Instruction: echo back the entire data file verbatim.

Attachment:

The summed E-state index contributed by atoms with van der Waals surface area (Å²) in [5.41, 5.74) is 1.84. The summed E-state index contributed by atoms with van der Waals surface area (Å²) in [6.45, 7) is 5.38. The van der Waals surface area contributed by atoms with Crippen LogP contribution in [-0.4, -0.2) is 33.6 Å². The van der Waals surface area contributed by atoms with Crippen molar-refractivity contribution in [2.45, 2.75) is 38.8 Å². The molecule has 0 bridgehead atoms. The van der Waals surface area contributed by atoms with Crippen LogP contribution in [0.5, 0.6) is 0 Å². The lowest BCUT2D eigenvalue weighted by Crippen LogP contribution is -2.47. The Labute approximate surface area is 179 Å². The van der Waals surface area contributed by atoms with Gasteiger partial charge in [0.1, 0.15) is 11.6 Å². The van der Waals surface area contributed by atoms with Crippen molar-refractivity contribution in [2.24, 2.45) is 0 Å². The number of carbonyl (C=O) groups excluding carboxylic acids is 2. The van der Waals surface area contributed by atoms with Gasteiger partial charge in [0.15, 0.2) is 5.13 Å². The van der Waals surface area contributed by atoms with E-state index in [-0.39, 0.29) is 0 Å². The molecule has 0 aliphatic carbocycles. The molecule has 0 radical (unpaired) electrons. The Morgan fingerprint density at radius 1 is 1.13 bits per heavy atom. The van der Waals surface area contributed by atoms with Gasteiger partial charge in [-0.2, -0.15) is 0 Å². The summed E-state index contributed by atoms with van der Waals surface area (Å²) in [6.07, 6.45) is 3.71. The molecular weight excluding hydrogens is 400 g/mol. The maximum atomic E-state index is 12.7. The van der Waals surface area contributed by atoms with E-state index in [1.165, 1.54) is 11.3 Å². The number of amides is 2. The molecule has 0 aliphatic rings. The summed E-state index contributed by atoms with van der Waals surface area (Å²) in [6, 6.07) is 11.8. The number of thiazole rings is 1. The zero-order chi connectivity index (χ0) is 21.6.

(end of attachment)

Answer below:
The summed E-state index contributed by atoms with van der Waals surface area (Å²) in [5.41, 5.74) is 1.84. The summed E-state index contributed by atoms with van der Waals surface area (Å²) in [6.45, 7) is 5.38. The van der Waals surface area contributed by atoms with Crippen LogP contribution in [-0.4, -0.2) is 33.6 Å². The van der Waals surface area contributed by atoms with Crippen molar-refractivity contribution in [2.45, 2.75) is 38.8 Å². The molecule has 0 bridgehead atoms. The van der Waals surface area contributed by atoms with Crippen LogP contribution in [0.5, 0.6) is 0 Å². The lowest BCUT2D eigenvalue weighted by Crippen LogP contribution is -2.47. The Labute approximate surface area is 179 Å². The van der Waals surface area contributed by atoms with Gasteiger partial charge in [0.1, 0.15) is 11.6 Å². The van der Waals surface area contributed by atoms with Crippen molar-refractivity contribution in [2.24, 2.45) is 0 Å². The number of carbonyl (C=O) groups excluding carboxylic acids is 2. The van der Waals surface area contributed by atoms with Gasteiger partial charge in [0.15, 0.2) is 5.13 Å². The van der Waals surface area contributed by atoms with E-state index in [-0.39, 0.29) is 0 Å². The molecule has 0 aliphatic carbocycles. The molecule has 0 radical (unpaired) electrons. The Morgan fingerprint density at radius 1 is 1.13 bits per heavy atom. The van der Waals surface area contributed by atoms with Gasteiger partial charge in [-0.2, -0.15) is 0 Å². The summed E-state index contributed by atoms with van der Waals surface area (Å²) in [6.07, 6.45) is 3.71. The molecular weight excluding hydrogens is 400 g/mol. The maximum atomic E-state index is 12.7. The van der Waals surface area contributed by atoms with E-state index in [1.165, 1.54) is 11.3 Å². The number of amides is 2. The molecule has 0 aliphatic rings. The summed E-state index contributed by atoms with van der Waals surface area (Å²) in [6, 6.07) is 11.8. The number of thiazole rings is 1. The zero-order chi connectivity index (χ0) is 21.6.